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Tag: Comparative Literature
Trolling for trolls in the real world (September 14 2012) Trolling for trolls in the real world (September 14 2012)

April Alliston the American Professor of Comparative Literature and Guggenheim Fellow has published an article on Aljazeera titled ‘Trolling for trolls in Disney World and the real world’ referring to the increase in internet trolling – much of it misogynistic and damaging. Alliston states “You may have thought trolls were those fairytale ogres who lurked under bridges once upon a time, or maybe those vintage naked plastic dolls with the big shocks of brightly-coloured hair that are so ugly they’re cute. But recently, trolls – fictional and nonfictional – are turning up everywhere, from cyberspace to the school bus, on screens large and small, showing us how fantasy can disturb reality, and folks from schoolboys to grannies can turn into trolls. A global outcry faulted British police last week for penalising trolls who use Twitter for hate speech. After his close friends were ridiculed and lambasted online following the stillborn birth of their child, television host Piers Morgan declared this week, “But what I am going to do is go to war with these trolls.” Earlier this summer another global outcry led to the suspension of schoolboys who aped cyber-trolls in person. The one thing that’s clear is how confused we all are about the line between fantasy and reality, words and deeds, victims and trolls. …While speaking out against internet trolls is gaining momentum, shouldn’t the incidents of cruel trolling be decreasing, not increasing? Instead of rewarding their victim by sending her away from the real world, let’s teach everyone – schoolchildren and adults – that trolling isn’t tolerated.”


Inspired by Aljazeera image source Facebook

Art and the language of things (August 5 2012) Art and the language of things (August 5 2012)

Patricia Vieira the American assistant Professor of Spanish and Portuguese Comparative Literature has co-published an article on Aljazeera with Michael Marder a Research Professor of Philosophy. The article titled ‘Art and the language of things’ discusses how inanimate objects may communicate a meaning or intent through their juxtaposition with other objects. In the article Vieira states “Two of modern art’s most salient features are its self-reflexivity and its attention to context, and both bear upon the language of things. First, many modern artworks include an extended meditation on materiality. They realise, in the course of their open-ended aesthetic self-critique, that their inspiration lies somewhere other than the “genius” of the artist, namely in the things themselves. Second, modern art often plays with contextuality, placing familiar objects in unexpected environments, and so changing the relations among things. Art pieces extend beyond themselves and cannot be interpreted without referring to their literal and figurative frames. …Re-contextualisation has been a hallmark of the artistic avant-garde since the beginning of the 20th century – for instance, in Duchamp’s ready-mades, transported into the space of a museum. …The things the artist brings together get a chance for a second life in the material communities created by … aesthetic interventions. Once it begins, there is no inherent closure to the conversation among things, as more can be added to the ones already in existence… It demonstrates that things communicate with one another in their materiality, without resorting to words. The language of things is a language without names … offers us a glimpse into their interminable conversation by allowing the unnameable to speak to us.”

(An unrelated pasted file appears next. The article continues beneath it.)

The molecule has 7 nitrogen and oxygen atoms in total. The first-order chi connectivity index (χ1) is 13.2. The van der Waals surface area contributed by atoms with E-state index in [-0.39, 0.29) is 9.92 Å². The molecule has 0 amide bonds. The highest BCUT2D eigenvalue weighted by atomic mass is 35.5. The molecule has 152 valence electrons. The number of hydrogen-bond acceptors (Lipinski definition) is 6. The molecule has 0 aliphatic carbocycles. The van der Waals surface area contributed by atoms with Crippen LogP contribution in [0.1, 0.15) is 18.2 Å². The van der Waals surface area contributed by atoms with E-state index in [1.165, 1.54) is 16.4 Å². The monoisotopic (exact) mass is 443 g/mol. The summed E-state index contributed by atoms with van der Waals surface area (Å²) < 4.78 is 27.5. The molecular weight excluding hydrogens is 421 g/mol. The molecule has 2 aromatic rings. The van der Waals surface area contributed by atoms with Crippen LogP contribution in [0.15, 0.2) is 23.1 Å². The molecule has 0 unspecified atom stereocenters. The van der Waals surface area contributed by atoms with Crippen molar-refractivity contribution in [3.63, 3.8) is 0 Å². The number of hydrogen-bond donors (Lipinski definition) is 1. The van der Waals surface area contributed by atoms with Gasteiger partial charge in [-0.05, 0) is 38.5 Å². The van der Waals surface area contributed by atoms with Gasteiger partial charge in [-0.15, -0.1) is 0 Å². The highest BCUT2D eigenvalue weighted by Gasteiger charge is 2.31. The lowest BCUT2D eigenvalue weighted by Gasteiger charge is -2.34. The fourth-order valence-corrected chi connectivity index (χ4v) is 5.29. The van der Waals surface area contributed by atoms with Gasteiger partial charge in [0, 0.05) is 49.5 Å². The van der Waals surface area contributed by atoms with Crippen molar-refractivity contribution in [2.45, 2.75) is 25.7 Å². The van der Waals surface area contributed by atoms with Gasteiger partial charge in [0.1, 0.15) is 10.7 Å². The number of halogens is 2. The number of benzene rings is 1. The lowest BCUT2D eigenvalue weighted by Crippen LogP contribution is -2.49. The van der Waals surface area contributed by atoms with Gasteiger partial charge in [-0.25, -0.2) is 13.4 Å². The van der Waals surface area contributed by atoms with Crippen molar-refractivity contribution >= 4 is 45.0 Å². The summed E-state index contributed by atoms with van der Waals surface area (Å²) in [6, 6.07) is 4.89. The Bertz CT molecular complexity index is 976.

Inspired by Aljazeera image source Jimdo

Analysts are asking: Has the revolution failed? (July 11th 2012) Analysts are asking: Has the revolution failed? (July 11th 2012)

Hamid Dabashi the 63 year old Iranian-American Professor of Iranian Studies and Comparative Literature has published an article on Aljazeera titled ‘The mother of the world: The birth of Egypt’s democracy’ referencing the Egyptian election as not a ‘referendum’ on the revolution, but a step in the only direction possible: forward. Dabashi states “Analysts are asking: Has the revolution failed? …there are other historical comparisons we can make. If you want to have a simple sense of what exactly has happened in the Arab and Muslim world that we celebrate as the “Arab Spring”, just compare the Iranian Revolution of 1979 with the Egyptian Revolution of 2011 – in a span of just a little more than three decades. …The Egyptian revolution is everything that the Iranian revolution was not: calm, composed, gentle, civil, human, hopeful, principled. All the legitimate fear that all Egyptians now have for the future of their revolution is fuel for visionary progress. …Those who fear that Egyptians are not revolutionary enough, or that they are caught in a “Stockholm Syndrome” ought to ask themselves: Do they want Egypt to be thirty years from now where Iran is today – ruled by a fraudulent tyranny, violently opposed by career opportunists in cahoots with the neocons, with the vast majority of Iranians sick and tired of one and disgusted by the other?”


Inspired by Aljazeera image source Facebook

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